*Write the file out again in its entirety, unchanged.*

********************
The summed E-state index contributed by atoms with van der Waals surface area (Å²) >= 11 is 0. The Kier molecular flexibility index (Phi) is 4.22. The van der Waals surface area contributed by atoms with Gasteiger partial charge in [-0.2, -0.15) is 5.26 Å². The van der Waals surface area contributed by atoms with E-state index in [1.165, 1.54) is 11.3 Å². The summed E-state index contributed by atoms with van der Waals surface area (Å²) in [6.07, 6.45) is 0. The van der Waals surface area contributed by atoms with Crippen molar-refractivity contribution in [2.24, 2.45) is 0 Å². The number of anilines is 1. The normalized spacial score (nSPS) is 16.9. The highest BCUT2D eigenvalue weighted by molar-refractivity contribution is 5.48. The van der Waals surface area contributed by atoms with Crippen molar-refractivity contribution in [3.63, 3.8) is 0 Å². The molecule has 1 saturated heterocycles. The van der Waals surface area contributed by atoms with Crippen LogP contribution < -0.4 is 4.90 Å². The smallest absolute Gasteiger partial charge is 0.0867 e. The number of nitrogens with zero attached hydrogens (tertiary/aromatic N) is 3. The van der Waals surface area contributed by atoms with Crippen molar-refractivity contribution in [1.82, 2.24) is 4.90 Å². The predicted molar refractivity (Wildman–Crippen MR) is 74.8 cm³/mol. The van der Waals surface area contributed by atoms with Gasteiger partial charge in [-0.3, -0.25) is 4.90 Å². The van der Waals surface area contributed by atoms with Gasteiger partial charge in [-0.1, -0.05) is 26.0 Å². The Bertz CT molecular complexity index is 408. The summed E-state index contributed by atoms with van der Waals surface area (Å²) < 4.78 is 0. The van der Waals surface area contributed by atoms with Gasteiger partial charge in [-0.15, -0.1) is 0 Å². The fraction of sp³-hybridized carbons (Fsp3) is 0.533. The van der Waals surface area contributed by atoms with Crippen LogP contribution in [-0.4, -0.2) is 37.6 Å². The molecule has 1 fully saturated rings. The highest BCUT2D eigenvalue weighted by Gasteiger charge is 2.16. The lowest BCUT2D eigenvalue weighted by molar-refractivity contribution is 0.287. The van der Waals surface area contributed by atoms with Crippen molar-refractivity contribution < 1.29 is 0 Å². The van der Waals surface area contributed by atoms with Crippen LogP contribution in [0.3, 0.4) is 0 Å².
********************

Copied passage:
The summed E-state index contributed by atoms with van der Waals surface area (Å²) >= 11 is 0. The Kier molecular flexibility index (Phi) is 4.22. The van der Waals surface area contributed by atoms with Gasteiger partial charge in [-0.2, -0.15) is 5.26 Å². The van der Waals surface area contributed by atoms with E-state index in [1.165, 1.54) is 11.3 Å². The summed E-state index contributed by atoms with van der Waals surface area (Å²) in [6.07, 6.45) is 0. The van der Waals surface area contributed by atoms with Crippen molar-refractivity contribution in [2.24, 2.45) is 0 Å². The number of anilines is 1. The normalized spacial score (nSPS) is 16.9. The highest BCUT2D eigenvalue weighted by molar-refractivity contribution is 5.48. The van der Waals surface area contributed by atoms with Crippen molar-refractivity contribution in [3.63, 3.8) is 0 Å². The molecule has 1 saturated heterocycles. The van der Waals surface area contributed by atoms with Crippen LogP contribution < -0.4 is 4.90 Å². The smallest absolute Gasteiger partial charge is 0.0867 e. The number of nitrogens with zero attached hydrogens (tertiary/aromatic N) is 3. The van der Waals surface area contributed by atoms with Crippen molar-refractivity contribution in [1.82, 2.24) is 4.90 Å². The predicted molar refractivity (Wildman–Crippen MR) is 74.8 cm³/mol. The van der Waals surface area contributed by atoms with Gasteiger partial charge in [-0.3, -0.25) is 4.90 Å². The van der Waals surface area contributed by atoms with Gasteiger partial charge in [-0.1, -0.05) is 26.0 Å². The Bertz CT molecular complexity index is 408. The summed E-state index contributed by atoms with van der Waals surface area (Å²) < 4.78 is 0. The van der Waals surface area contributed by atoms with Gasteiger partial charge in [-0.15, -0.1) is 0 Å². The fraction of sp³-hybridized carbons (Fsp3) is 0.533. The van der Waals surface area contributed by atoms with Crippen LogP contribution in [-0.4, -0.2) is 37.6 Å². The molecule has 1 fully saturated rings. The highest BCUT2D eigenvalue weighted by Gasteiger charge is 2.16. The lowest BCUT2D eigenvalue weighted by molar-refractivity contribution is 0.287. The van der Waals surface area contributed by atoms with Crippen molar-refractivity contribution < 1.29 is 0 Å². The van der Waals surface area contributed by atoms with Crippen LogP contribution in [0.3, 0.4) is 0 Å².